In verse 8, we read the following:

And they shall make Me a sanctuary and I will dwell in their midst
 וְעָ֥שׂוּ לִ֖י מִקְדָּ֑שׁ וְשָֽׁכַנְתִּ֖י בְּתוֹכָֽם

If we read carefully, this verse does not say that G-d will dwell in the Temple, but that He will dwell in them, in those who want to make a sanctuary for Him by giving donations. But how does that work?

The Baal Shem Tov teaches that a person comes into this world with a challenge that will ensure that his soul is repaired. It concerns those things that are most difficult for us to let go of, things that are close to our hearts. We see this with Abel, who gave the best of his small cattle. Perhaps it was the first lamb ever born, which he had seen grow, the lamb he loved most. From this we can learn that when we want to give something to G-d in the form of a Mitzvah, we should want to give the most beautiful and the best. If you say a blessing over food, do it as well as possible; if you visit a sick person, do it in the best possible way you can, etc. In fact, you should try to do more than you initially want. Yes, you may want to visit the sick for half an hour, try doing it for half an hour and 10 minutes, you may want to give ten euros to a good cause, try giving twelve.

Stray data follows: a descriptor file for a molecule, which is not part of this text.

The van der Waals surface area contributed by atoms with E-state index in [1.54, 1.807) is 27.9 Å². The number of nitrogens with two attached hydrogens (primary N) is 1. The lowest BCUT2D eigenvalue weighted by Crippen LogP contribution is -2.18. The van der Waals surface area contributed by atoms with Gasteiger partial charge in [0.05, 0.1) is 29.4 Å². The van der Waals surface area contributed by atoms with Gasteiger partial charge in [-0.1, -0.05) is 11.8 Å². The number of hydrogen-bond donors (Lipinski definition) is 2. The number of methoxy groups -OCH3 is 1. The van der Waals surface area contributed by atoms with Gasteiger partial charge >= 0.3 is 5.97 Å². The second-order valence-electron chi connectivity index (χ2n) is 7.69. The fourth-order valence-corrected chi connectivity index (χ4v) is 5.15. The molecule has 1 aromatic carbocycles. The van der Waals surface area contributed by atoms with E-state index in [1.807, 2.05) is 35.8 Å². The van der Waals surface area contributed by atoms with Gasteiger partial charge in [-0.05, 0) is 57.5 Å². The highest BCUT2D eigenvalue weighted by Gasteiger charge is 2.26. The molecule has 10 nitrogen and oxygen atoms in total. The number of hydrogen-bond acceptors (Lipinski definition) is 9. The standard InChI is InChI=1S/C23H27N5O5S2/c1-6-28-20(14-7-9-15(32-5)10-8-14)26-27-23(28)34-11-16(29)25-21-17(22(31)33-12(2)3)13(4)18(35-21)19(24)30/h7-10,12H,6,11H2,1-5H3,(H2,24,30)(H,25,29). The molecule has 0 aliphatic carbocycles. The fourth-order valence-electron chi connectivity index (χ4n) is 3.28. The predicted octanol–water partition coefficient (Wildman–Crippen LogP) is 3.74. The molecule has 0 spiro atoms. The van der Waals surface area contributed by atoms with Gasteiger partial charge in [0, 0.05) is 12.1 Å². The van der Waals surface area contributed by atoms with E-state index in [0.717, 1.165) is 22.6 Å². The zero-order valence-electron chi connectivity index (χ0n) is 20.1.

But not always is what is closest to our hearts, what occupies us the most, something positive. Think of people who are addicted to something. What they are addicted to is worth everything to them, they lie for it, they steal for it, anything to get or do what their heart is occupied with all day. To give that to G-d may be the greatest gift a person can give to G-d. It will cost someone a lot of effort, time, and money, but ultimately, by doing so, they dispel the darkness in their heart, allowing in the light. Then the heart becomes a dwelling place, a sanctuary for Hashem.

We give G-d our whole heart, our good qualities, and our bad qualities, and we do both by breaking our own will and focusing on His will.

In this world that sometimes seems so dark without the Temple that made G-d’s Presence so obvious, we must let the light shine in our hearts and let it shine more and more into the world so that the world becomes more and more enlightened to the point where the Third Temple can indeed be rebuilt and the final redemption for humanity begins. Then the world will truly be a dwelling place for G-d.

Learning Points

1. The Temple, as a center of spiritual enlightenment and life force, is of great importance, not only for Jews but also for non-Jews.